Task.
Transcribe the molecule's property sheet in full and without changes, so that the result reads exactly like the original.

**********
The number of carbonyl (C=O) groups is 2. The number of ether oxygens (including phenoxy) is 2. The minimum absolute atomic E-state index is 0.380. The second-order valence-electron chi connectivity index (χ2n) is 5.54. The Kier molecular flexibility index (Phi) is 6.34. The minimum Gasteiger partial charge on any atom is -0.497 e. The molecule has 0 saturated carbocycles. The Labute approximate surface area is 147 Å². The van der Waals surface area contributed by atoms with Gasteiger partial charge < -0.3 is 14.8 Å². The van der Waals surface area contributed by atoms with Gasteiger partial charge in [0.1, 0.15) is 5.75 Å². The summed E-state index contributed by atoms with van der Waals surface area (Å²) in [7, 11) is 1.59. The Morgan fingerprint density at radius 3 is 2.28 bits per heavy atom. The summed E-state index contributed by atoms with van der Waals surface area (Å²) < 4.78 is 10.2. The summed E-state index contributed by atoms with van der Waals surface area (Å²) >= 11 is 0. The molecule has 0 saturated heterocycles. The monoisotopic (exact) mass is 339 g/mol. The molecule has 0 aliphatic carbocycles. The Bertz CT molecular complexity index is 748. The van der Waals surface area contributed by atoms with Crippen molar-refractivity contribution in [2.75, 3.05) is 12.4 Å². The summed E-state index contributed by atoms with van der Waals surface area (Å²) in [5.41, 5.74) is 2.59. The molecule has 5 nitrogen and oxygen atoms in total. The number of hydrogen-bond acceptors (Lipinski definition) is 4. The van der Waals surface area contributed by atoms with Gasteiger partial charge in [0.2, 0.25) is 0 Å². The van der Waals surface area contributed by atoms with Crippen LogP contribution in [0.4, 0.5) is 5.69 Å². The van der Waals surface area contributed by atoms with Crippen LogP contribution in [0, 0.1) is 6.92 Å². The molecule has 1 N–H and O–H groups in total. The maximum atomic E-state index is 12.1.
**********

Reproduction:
The number of carbonyl (C=O) groups is 2. The number of ether oxygens (including phenoxy) is 2. The minimum absolute atomic E-state index is 0.380. The second-order valence-electron chi connectivity index (χ2n) is 5.54. The Kier molecular flexibility index (Phi) is 6.34. The minimum Gasteiger partial charge on any atom is -0.497 e. The molecule has 0 saturated carbocycles. The Labute approximate surface area is 147 Å². The van der Waals surface area contributed by atoms with Gasteiger partial charge < -0.3 is 14.8 Å². The van der Waals surface area contributed by atoms with Gasteiger partial charge in [0.1, 0.15) is 5.75 Å². The summed E-state index contributed by atoms with van der Waals surface area (Å²) in [7, 11) is 1.59. The Morgan fingerprint density at radius 3 is 2.28 bits per heavy atom. The summed E-state index contributed by atoms with van der Waals surface area (Å²) < 4.78 is 10.2. The summed E-state index contributed by atoms with van der Waals surface area (Å²) >= 11 is 0. The molecule has 0 saturated heterocycles. The monoisotopic (exact) mass is 339 g/mol. The molecule has 0 aliphatic carbocycles. The Bertz CT molecular complexity index is 748. The van der Waals surface area contributed by atoms with Crippen molar-refractivity contribution in [2.75, 3.05) is 12.4 Å². The summed E-state index contributed by atoms with van der Waals surface area (Å²) in [5.41, 5.74) is 2.59. The molecule has 5 nitrogen and oxygen atoms in total. The number of hydrogen-bond acceptors (Lipinski definition) is 4. The van der Waals surface area contributed by atoms with Gasteiger partial charge in [0.2, 0.25) is 0 Å². The van der Waals surface area contributed by atoms with Crippen LogP contribution in [0.4, 0.5) is 5.69 Å². The van der Waals surface area contributed by atoms with Crippen LogP contribution in [0, 0.1) is 6.92 Å². The molecule has 1 N–H and O–H groups in total. The maximum atomic E-state index is 12.1.